Methadone Addiction

Methadone is a drug used to treat opioid addiction. For nearly 100 years, methadone has eased pain and helped people overcome opioid addiction. However, it has a high potential for addiction. Improper use of methadone—whether by itself or with another drug—can be lethal.

What is Methadone Addiction?

Methadone was created in the 1930s as a painkiller. It was later used to combat heroin and opioid addictions.

Methadone is a schedule II drug that has a long half-life. This means it can help with heroin and opioid cravings, though only when taken much further apart from them. Methadone is administered in a tablet or liquid form and taken orally.

When taken normally, methadone decreases cravings for opioids and physical withdrawal symptoms. It is cheaper than Suboxone, the other leading drug used in opioid addiction treatment.

Methadone can cause great a high similar to that of heroin. Because of this, people using methadone to defeat a heroin or opioid addiction may develop a methadone addiction.

Methadone Withdrawal

Today, methadone can only be administered by government-approved opioid treatment programs, as improper use of the drug can be lethal. People who use methadone must be tapered off the drug to prevent withdrawal or other serious complications.

Symptoms of methadone withdrawal include:

  • Restlessness/inability to sleep
  • Teary eyes and runny nose
  • Widened pupils
  • Nausea and vomiting
  • Diarrhea
  • Anxiety
  • Irritability
  • Stomach, back and joint pain

This drug is not recommended for pregnant women, as newborns can experience withdrawal symptoms after birth.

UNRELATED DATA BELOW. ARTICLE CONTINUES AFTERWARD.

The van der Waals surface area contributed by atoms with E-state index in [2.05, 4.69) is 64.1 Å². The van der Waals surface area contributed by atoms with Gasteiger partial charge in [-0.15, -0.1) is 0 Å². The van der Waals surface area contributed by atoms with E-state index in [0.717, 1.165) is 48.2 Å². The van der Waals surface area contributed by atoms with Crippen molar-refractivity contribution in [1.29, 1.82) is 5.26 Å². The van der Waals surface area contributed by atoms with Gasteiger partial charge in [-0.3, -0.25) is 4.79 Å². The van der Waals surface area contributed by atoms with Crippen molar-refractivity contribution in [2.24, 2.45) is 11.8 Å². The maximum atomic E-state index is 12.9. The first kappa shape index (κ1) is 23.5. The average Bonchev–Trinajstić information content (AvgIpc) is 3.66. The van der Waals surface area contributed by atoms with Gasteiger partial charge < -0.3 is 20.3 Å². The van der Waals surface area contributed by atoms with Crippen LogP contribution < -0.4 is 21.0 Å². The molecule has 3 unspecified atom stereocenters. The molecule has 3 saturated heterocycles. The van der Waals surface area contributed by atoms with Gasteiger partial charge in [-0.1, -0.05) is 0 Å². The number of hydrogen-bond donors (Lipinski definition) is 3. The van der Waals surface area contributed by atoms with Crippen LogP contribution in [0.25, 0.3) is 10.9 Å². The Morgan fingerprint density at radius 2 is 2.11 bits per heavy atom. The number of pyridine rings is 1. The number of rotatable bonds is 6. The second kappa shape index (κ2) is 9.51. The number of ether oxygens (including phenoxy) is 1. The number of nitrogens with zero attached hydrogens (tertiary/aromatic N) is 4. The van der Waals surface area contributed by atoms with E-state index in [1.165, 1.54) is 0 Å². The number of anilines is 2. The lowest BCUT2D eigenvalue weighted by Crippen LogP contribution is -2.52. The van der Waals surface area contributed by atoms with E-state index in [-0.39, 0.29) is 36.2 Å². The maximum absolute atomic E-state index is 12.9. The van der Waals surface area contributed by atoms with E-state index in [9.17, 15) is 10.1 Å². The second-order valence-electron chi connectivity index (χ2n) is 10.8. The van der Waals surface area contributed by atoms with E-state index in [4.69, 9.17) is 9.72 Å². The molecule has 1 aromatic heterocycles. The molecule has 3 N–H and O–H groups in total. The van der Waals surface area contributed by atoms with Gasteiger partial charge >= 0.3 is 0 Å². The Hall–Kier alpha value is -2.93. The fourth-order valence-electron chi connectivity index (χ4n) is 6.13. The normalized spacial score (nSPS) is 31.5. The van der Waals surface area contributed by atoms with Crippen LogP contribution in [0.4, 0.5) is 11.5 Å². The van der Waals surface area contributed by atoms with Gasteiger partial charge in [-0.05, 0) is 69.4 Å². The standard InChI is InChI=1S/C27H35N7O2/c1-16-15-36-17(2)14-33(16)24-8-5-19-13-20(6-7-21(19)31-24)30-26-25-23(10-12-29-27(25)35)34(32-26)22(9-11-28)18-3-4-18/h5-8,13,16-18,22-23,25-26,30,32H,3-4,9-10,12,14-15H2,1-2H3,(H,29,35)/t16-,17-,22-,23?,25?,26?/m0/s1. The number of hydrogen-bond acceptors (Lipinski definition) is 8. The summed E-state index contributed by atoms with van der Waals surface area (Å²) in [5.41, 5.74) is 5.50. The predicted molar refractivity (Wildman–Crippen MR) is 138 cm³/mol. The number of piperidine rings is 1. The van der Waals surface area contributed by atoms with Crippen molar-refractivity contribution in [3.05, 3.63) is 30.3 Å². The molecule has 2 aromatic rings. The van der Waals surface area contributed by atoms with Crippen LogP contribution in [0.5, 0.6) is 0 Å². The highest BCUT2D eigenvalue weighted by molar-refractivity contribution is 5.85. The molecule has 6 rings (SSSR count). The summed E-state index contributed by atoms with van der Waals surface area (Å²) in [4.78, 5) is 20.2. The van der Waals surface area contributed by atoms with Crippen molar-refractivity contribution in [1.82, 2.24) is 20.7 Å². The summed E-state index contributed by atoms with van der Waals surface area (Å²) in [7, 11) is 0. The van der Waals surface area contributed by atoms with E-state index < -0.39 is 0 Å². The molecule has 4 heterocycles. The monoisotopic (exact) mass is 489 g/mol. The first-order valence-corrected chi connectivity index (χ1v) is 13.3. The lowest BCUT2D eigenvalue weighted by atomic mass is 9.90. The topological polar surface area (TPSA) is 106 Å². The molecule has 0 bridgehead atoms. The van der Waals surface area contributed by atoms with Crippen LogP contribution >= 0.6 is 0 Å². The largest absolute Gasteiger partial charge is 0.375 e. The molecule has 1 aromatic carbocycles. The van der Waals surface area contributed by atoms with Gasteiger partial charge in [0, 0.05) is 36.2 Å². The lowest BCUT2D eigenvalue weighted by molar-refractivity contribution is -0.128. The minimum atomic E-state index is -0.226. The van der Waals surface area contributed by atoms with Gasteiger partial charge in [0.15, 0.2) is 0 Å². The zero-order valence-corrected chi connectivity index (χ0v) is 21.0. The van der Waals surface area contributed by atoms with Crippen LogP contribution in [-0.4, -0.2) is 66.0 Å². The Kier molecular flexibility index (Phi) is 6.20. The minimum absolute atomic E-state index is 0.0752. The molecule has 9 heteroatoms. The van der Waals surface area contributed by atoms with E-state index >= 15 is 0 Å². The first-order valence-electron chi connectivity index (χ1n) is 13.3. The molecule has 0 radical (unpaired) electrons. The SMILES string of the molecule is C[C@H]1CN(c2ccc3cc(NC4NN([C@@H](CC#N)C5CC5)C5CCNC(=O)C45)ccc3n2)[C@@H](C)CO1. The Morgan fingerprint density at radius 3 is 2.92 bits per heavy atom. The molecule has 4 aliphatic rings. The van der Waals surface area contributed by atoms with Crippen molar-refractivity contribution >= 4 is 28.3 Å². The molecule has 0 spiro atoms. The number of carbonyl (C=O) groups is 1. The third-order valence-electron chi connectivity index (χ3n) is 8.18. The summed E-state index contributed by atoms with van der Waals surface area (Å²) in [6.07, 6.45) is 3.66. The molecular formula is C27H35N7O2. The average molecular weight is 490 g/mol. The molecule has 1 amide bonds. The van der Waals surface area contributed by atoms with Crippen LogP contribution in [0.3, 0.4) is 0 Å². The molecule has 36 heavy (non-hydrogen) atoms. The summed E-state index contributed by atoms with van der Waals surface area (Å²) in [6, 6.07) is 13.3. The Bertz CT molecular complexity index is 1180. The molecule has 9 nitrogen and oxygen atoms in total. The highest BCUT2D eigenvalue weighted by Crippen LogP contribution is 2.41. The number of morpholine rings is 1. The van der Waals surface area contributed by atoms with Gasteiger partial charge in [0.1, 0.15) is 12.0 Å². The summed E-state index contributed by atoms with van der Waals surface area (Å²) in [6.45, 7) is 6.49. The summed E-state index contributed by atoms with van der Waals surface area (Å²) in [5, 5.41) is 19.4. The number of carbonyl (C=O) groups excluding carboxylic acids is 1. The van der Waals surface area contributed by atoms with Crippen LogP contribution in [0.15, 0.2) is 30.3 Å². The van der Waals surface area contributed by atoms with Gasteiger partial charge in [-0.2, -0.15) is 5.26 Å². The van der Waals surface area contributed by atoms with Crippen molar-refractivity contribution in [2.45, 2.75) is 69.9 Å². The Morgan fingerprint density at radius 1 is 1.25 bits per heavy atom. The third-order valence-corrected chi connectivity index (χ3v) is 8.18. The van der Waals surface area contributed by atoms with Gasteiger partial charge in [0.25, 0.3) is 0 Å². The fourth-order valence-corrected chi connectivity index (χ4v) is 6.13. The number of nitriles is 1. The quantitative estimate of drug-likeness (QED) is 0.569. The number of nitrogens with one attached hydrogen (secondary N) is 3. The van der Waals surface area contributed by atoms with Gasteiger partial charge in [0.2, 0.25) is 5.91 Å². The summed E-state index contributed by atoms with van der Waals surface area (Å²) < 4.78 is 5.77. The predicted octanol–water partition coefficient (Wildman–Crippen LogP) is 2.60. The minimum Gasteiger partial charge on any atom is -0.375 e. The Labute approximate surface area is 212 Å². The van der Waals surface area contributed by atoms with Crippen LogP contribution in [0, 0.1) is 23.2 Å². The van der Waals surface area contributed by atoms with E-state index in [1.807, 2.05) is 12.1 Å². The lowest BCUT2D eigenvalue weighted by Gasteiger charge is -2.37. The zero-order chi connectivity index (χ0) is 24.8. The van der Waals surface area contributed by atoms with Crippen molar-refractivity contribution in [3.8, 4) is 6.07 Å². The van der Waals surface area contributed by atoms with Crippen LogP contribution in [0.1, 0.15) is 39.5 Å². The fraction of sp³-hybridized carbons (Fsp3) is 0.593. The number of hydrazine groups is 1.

Methadone Overdose Signs

Methadone is particularly dangerous because of how long it sits in the body. Patients receiving methadone treatment feel the effects for 4 to 8 hours, but it stays active in the body for much longer. In turn, patients may increase their dosage to continue the relief brought on by the drug. This can lead to deadly overdoses.

Methadone overdose symptoms include:

  • Excessive tiredness/urge to sleep
  • Lightheadedness or dizziness
  • Slowed/labored breathing
  • Sedation
  • Comas
  • Respiratory depression or arrest
  • Death

About 33 percent of prescription painkiller deaths have been related to methadone use.

Methadone and Other Drugs

Methadone, when taken in correct doses and without other addictive drugs, can significantly help treat opioid addictions. Unfortunately, people with addictions may relapse or start using other drugs while taking methadone.

Combining methadone and heroin is extremely dangerous. It is difficult to get an additional high from heroin after being saturated with methadone orally. The end result is taking even more heroin, leading to an overdose situation.

Mixing methadone with alcohol or benzodiazepines is also very risky. You should proceed with caution if you have a high risk of relapse, as methadone mixed with other drugs can kill you.

 

Author:Kent Hoffman
Kent Hoffman

Kent Hoffman, D.O. has been practicing medicine for nearly 30 years. He is board-certified to practice addiction medicine and family medicine. Dr. Hoffman gets to know his patients on a first-name basis to provide compassionate and professional health care.

Last modified: 01/14/2019